Elle: I think we talked early on about how the decision to keep the show in one place was surely to do with budget, and now it occurs to me that there could have been some kind of agreement to keep the first season in one place while they prove the show has legs, and then maybe they’ll go on the road. That’s just a thought, but with the kind of climax this season seems to be building toward, it’s hard to imagine the Season 2 premiere opening on another Sunday morning in Annville with things much the same as they’ve always been.

Matt: While we’re discussing budgetary matters, this felt like a very budget-conscious episode (aside from what was probably an expensive opening action sequence). At first I had pegged it a bottle episode in the hotel, but instead it ended up being a collection of little mini-bottle episodes. There’s Tulip and Emily in the house, Jesse and Cassidy setting up the loudspeaker outside the church, Eugene finally making some friends, and the mayor trying and failing to deal with the fallout of Quincannon’s shotgun spree last episode. There was cleanup and there was setup, with some good character stuff, but not a ton of forward plot momentum.

Elle: It’s true, and even the big action sequence with the Seraphim was less a climax to anything and more of a demonstration for the benefit of both Jesse and the viewer that there are bigger badder things coming.




Speaking of Eugene and his new friends, did we know he was still in high school? Maybe we totally did, but I was thinking he was 20ish. I guess his messed up face makes it hard to judge his age. And it probably doesn’t matter now, since he’s in hell and all.

Matt: The actor who plays him, Ian Colletti, is definitely older than high-school age, so it wasn’t a stretch to assume he was older. I did like the scene where he was by the locker and answered a “Hey Eugene” with “sorry.” I knew that kid. I was a step away from being that kid at some points.

Elle: Oh, I was too, to be sure. I honestly have no idea if we’ve seen the last of Eugene or not. I won’t be surprised if he makes it back somehow, and there’s certainly more you could do with him, but if they wanted to write him off the show, that’s certainly been accomplished as of this episode. And then there’s the whole thing where he’s the sheriff’s son and vanished after going to have a private talk with Jesse. That probably has consequences to come.

Matt: A big part of Arseface’s character in the comic was him seeking revenge on Jesse for forcing his father to do some unsavory acts to himself. I doubt that will happen on this basic cable television show, even if it is TV-MA, so this could be a way to set Eugene on that path while also keeping the sheriff on the board.

Elle: That’s a really good point that I hadn’t thought about. Given his current location, he may be recruited into the larger heaven/hell conflict that’s discussed in this episode, which in turn could give him a way back to Earth and a chance to pursue revenge on Jesse.

The absence of Odin Quincannon from this episode seemed odd after last week. He didn’t end that episode in a way that implied he has any interest in keeping quiet and going unnoticed at this point. Also the mayor’s willingness to clean up after him is apparently more or less infinite.

Matt: I figure the non-fictional reason was that Jackie Earle Haley is only contracted for a certain number of episodes, and this wasn’t one of them, but the choice to focus on the mayor was a strange, lateral move. Do you think the continued establishing of the mayor as a lackey and an indecisive person is going to pay off somehow? This show has an almost Twin Peaks-like penchant for honing in on these secondary characters, but I almost feel like it’s all going to get wiped away. Like a big prank on the audience.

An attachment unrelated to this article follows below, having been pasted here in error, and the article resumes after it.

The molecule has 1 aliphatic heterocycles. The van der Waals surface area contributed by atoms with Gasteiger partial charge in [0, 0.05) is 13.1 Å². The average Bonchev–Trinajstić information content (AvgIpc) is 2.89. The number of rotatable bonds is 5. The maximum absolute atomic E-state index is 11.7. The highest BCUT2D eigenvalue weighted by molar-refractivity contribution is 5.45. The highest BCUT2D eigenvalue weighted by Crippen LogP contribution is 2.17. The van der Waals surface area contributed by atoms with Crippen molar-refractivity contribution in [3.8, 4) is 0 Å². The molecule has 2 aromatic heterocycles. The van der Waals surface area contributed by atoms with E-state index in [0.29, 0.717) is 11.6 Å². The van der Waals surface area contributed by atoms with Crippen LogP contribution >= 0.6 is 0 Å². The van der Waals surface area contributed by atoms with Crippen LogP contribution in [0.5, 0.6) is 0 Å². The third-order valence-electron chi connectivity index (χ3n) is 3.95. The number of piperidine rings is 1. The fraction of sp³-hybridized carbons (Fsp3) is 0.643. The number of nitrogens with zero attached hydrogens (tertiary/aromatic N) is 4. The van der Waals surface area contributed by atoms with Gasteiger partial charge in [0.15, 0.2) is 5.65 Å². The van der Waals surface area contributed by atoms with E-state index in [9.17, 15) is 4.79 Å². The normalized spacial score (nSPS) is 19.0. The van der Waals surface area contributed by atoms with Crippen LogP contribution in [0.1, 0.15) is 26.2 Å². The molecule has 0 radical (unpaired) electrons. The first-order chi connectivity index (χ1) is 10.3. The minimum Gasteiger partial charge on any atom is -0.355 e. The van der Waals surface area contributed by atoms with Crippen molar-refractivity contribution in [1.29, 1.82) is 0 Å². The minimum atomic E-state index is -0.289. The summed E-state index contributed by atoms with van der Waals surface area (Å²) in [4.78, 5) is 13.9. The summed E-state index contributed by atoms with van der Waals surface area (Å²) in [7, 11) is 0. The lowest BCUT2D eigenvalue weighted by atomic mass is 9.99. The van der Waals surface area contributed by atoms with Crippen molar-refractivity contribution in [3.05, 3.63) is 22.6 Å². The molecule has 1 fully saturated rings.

Elle: Regardless of what happens to the rest of the town, I think there’s no way the mayor doesn’t end up dead. Either he picks the wrong moment to stand up for himself, or the wrong moment not to, and somebody (quite possibly Odin) is going to shoot him in the head. And probably the main narrative function of that will be to have some kind of effect on Emily, since she’s the only person who seems to care about him even a little bit.

Matt: That seems as likely as anything.


Lewis Jacobs/Sony Pictures Telev


So how about that loudspeaker, huh? It is unusually ominous for a piece of sound-amplifying equipment.

Elle: It sure is. And the question isn’t just what Jesse plans to say through it, it’s what else he may ended up saying through it if things get weird. And who will hear him. Jesse’s really playing with fire, and so far he’s dealing with that by gathering more and more gasoline.

Matt: I think his line in this episode when Cassidy asks if he doesn’t have to do what the angels say, “I only have to answer to God,” is an indicator of how the show might be diverging from the comics. Comics Jesse is angry at God from the beginning, and here he’s trying to act as His conduit. Jesse’s intuiting that he knows what God wants, and that he’s been chosen. I don’t know if that’s going to lead to disillusionment or if that’s his deal now.

Elle: Man, things on this show are already so heightened, and Grail hasn’t even shown up yet.

Matt: I have a feeling that loudspeaker, whatever is said over it, will draw some attention.

Elle: So we have what, four episodes left this season? And we still have Odin to deal with, plus maybe Grail, the Saint of Killers (or at least one more flashback about him), Carlos, more monsters from Heaven, and that loudspeaker. I imagine the pace might pick up a bit from here on.

Matt: Plus we’ve got to meet the stylist that gave Jesse his dark new look! So much to wrap up!